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Underground Story

CHESAPEAKE — It was billed as a lecture on the Underground Railroad, the Civil War era’s mission to rescue Southern slaves.

But author Don Daniel McMillian started out his talk Thursday at the Chesapeake Library sharing his personal tales of the rich and famous.

McMillian was there to discuss and promote his latest book, “The Underground Railroad Lawrence County, Ohio, and Cabell County, Virginia,” taking the audience on a visual tour of the Tri-State.

McMillian, a Cabell County native with long family ties with eastern Lawrence County, spent about 15 years as the legal secretary for Mary Donohue, widow of Woolworth Donahue, heir to the Five and Dime fortune.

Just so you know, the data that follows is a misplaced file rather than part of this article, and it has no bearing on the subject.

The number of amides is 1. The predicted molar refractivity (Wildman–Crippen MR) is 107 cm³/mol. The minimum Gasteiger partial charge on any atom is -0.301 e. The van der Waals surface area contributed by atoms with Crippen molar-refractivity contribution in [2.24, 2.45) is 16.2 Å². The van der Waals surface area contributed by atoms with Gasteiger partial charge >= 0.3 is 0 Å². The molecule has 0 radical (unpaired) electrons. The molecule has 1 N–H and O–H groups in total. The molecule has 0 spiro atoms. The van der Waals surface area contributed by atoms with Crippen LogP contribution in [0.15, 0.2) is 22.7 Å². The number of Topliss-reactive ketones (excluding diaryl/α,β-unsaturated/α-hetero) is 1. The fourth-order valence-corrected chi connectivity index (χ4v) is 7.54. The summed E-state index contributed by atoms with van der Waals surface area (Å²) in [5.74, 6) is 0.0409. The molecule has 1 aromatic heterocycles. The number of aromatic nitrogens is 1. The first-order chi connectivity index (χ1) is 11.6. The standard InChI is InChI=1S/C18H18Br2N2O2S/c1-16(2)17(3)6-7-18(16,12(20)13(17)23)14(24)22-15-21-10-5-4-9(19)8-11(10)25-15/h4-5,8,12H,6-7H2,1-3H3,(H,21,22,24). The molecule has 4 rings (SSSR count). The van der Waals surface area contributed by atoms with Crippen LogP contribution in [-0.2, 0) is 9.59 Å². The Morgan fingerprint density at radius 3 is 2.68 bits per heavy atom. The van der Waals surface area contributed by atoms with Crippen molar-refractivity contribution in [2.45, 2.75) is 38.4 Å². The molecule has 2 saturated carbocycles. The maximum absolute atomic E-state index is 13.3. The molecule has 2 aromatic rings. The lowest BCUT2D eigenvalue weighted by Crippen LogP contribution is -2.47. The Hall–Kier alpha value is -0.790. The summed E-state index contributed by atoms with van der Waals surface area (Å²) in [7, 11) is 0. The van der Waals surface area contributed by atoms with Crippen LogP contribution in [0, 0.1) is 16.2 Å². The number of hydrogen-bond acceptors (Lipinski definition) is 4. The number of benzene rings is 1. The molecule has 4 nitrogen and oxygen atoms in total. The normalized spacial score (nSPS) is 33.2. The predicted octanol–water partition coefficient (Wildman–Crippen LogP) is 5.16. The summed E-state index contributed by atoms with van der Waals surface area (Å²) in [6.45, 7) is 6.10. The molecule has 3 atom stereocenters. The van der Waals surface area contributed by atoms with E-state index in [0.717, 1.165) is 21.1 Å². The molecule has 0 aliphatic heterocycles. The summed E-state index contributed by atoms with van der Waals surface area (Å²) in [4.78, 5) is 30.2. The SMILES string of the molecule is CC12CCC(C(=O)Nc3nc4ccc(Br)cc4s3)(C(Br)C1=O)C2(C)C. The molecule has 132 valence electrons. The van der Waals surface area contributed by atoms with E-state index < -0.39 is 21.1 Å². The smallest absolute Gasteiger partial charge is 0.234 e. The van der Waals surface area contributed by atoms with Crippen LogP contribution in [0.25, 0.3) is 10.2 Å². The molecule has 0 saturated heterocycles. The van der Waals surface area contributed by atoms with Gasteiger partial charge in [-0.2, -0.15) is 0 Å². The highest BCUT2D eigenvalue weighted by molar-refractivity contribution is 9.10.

Donahue, known by his friends as Wooly, was noted for many eccentricities like keeping a tamed cheetah as a pet.

Donahue committed suicide in 1934. But his widow carried on the tradition of offbeat behavior that McMillian saw firsthand.

While Mary Donahue had a cook to take care of her meals, she eagerly took over the kitchen at night to cook and debone Cornish game hens for her dogs with which they had with bowls of ice water. One night the 25-carat diamond in her solitaire ring fell out and got lodged in the sink. However, Mary was unaware of what had happened to the stone.

Days later, her chef complained that the kitchen sink wasn’t draining. He pulled out the stone, but thought it was one of the crystal pendants off a chandelier. When Mary saw the diamond, her reaction was swift and sudden.

“I never saw anyone’s knees collapsed like that before,” McMillian said.

In 1993 McMillian returned to the Huntington area and began his career as a writer.

“I was happy to get here,” he told the audience. “I saw what a beautiful community I had grown up with and wanted to learn more about it.”

The result became a book about the mansions of Huntington, and the current work, which is available for checkout at the library or can be purchased on Amazon.com.